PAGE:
Side Effects After Stopping Depo-Provera

Stopping Depo-Provera shots can cause a range of possible side effects, including menstrual irregularity and delayed return of fertility, among others.

Depo-Provera offers women a convenient form of long-acting, reversible birth control. The quarterly injections of the progesterone-like hormone medroxyprogesterone acetate (MPA) are highly effective at preventing pregnancy by supressing ovulation, thinning the uterine lining and thickening the cervical mucus 1. When you stop taking Depo-Provera, you might experience some side effects as your body resumes regular monthly cycling.

Menstrual Irregularity

A Depo-Provera injection, commonly known a depot shot, slowly releases MPA into the bloodstream. The medication level remains high enough to reliably suppress ovulation for 3 months. After stopping Depo-Provera, you might experience irregular cycles for several months as the level of MPA continues to fall and your own hormones kick back in. A delay in resuming your period, irregular timing between periods, prolonged and/or heavy bleeding and spotting between periods are possible. Most women resume normal cycles in roughly 6 to 9 months although some women may not resume completely regular cycles for up to 18 months.

Delayed Return of Fertility

Although depo shots have no long-term effect on your fertility, there is a delay in the return of your ability to conceive after you stop taking Depo-Provera injections. Among women trying to get pregnant after stopping birth control shots, pregnancy can occur as early as 3 months after the last shot was due. For most women, however, pregnancy doesn't occur for 6 to 12 months. Uncommonly, return to fertility might be delayed for up to 18 months. Women who do not become pregnant within 18 months after stopping depo shots despite trying might have a fertility problem unrelated to use of Depo-Provera.

Return of Prior Menstrual Problems

In addition to preventing pregnancy, depo shots can lessen symptoms associated with menstrual problems such as painful or heavy periods, and endometriosis. When stopping Depo-Provera, these symptoms are likely to return unless other measures are taken to address these underlying menstrual problems. Talk with your healthcare provider about the pros and cons of stopping Depo-Provera if you're in this situation, and possible options to avoid the return of uncomfortable symptoms or potential complications, such as anemia.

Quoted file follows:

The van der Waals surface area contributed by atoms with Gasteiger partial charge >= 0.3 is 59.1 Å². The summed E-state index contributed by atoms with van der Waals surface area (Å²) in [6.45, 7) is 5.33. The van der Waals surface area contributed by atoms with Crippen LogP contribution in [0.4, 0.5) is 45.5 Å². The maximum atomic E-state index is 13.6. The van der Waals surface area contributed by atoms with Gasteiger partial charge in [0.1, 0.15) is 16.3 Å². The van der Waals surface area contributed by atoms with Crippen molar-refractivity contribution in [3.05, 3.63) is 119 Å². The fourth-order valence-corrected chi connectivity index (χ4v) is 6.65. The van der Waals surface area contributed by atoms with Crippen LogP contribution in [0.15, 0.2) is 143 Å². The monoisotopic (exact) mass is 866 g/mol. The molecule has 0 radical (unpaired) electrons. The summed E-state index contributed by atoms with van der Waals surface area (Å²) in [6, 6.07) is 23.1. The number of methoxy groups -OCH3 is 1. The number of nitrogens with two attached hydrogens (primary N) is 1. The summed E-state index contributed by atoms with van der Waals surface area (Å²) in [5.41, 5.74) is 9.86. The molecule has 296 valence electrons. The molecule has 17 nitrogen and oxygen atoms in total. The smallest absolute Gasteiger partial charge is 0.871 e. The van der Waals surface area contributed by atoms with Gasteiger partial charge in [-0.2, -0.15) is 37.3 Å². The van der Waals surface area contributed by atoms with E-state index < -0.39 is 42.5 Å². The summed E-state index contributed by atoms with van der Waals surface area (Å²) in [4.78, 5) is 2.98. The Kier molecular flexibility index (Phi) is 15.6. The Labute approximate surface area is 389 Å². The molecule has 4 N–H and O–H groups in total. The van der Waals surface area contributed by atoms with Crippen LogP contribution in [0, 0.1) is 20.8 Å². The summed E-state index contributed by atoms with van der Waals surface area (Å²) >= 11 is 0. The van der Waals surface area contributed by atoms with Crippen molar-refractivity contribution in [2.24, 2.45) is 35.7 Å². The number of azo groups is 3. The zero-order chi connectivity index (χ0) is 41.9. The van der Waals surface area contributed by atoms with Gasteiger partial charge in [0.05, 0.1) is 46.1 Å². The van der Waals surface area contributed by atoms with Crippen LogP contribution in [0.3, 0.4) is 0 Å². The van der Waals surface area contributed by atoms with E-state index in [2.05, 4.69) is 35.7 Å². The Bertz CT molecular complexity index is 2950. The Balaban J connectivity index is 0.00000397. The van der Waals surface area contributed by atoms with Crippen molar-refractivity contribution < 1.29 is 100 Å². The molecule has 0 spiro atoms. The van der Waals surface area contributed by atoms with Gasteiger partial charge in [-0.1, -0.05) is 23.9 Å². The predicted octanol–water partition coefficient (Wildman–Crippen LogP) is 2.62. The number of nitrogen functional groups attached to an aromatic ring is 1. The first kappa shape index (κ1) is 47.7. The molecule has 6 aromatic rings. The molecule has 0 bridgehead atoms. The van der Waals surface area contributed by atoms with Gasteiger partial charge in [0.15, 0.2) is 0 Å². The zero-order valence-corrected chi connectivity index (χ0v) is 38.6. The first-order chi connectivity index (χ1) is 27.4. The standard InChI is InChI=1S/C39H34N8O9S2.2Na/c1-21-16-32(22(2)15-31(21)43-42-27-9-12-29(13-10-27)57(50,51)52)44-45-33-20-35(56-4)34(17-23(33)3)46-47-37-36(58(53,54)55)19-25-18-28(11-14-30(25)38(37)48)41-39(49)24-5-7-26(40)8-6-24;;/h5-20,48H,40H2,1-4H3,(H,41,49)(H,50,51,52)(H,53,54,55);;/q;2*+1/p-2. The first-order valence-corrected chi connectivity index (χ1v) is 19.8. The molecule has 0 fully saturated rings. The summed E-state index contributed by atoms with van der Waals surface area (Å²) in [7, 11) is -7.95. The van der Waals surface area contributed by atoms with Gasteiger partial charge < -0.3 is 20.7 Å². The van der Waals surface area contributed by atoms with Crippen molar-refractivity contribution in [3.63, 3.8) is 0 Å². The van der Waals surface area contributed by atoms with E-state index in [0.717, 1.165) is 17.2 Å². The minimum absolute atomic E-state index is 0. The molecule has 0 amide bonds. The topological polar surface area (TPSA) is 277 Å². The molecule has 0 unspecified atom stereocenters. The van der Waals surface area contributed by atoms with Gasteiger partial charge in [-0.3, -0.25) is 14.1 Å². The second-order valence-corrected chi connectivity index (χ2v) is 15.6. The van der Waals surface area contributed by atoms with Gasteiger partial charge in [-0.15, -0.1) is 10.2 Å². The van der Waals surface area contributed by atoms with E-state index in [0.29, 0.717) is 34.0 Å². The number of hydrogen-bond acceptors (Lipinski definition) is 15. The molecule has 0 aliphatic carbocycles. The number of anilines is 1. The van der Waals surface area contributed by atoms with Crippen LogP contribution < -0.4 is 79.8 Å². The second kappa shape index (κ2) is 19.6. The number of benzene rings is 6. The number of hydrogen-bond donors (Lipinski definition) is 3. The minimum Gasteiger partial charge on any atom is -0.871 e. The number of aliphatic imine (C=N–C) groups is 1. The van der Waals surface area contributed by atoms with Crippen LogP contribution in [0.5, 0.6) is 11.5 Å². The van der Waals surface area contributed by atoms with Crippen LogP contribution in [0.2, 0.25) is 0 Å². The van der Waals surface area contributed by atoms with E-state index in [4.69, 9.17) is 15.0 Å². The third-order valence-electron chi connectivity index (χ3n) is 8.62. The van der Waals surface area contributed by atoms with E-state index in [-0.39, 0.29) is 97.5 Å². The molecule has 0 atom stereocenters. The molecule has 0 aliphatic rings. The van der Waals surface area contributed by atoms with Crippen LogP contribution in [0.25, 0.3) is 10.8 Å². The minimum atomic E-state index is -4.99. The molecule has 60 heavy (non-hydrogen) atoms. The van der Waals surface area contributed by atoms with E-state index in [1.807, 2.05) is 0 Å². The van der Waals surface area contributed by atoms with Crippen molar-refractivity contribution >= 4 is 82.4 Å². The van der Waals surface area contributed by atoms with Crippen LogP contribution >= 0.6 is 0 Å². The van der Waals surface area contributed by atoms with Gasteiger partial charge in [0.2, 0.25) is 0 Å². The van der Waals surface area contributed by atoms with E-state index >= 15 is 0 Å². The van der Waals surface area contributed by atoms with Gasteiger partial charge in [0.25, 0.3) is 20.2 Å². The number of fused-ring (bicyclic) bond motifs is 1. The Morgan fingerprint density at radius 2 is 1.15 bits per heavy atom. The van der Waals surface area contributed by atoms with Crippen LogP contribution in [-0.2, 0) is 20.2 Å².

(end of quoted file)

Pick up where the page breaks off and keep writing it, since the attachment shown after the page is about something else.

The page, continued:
Improved Bone Density

Depo-Provera shots reduce a woman's estrogen level, which leads to a reduction in bone mineral density -- meaning a reduction in the amount of calcium and other minerals in the bones. After stopping the shots, bone mineral density rebounds, as noted in February 2008 and April 2010 study reports published in the journal Contraception.

While concerns have been raised about the potential impact of reduced bone mineral density in adolescents and young women, the Centers for Disease Control and Prevention, the American Academy of Pediatrics and the American College of Obstetricians and Gynecologists do not recommend restricting access to depo shots for women in these age groups 134. However, due to concerns about reduced bone mineral density, the manufacturer's prescribing information states that Depo-Provera injections should not be used for more than 2 years unless other birth control methods are considered inadequate.

Other Possible Side Effects

Although research is lacking, there are anecdotal reports of other possible side effects that might occur after stopping depot shots. These might include:

  • Mood changes
  • Weight changes
  • Breast soreness

Talk with your healthcare provider if you have questions or concerns about stopping -- or starting -- Depo-Provera. If you've stopped taking depot shots and experience unpleasant, uncomfortable or persistent side effects, don't hesitate contacting your healthcare provider. There are often steps that can be taken to ease your symptoms.

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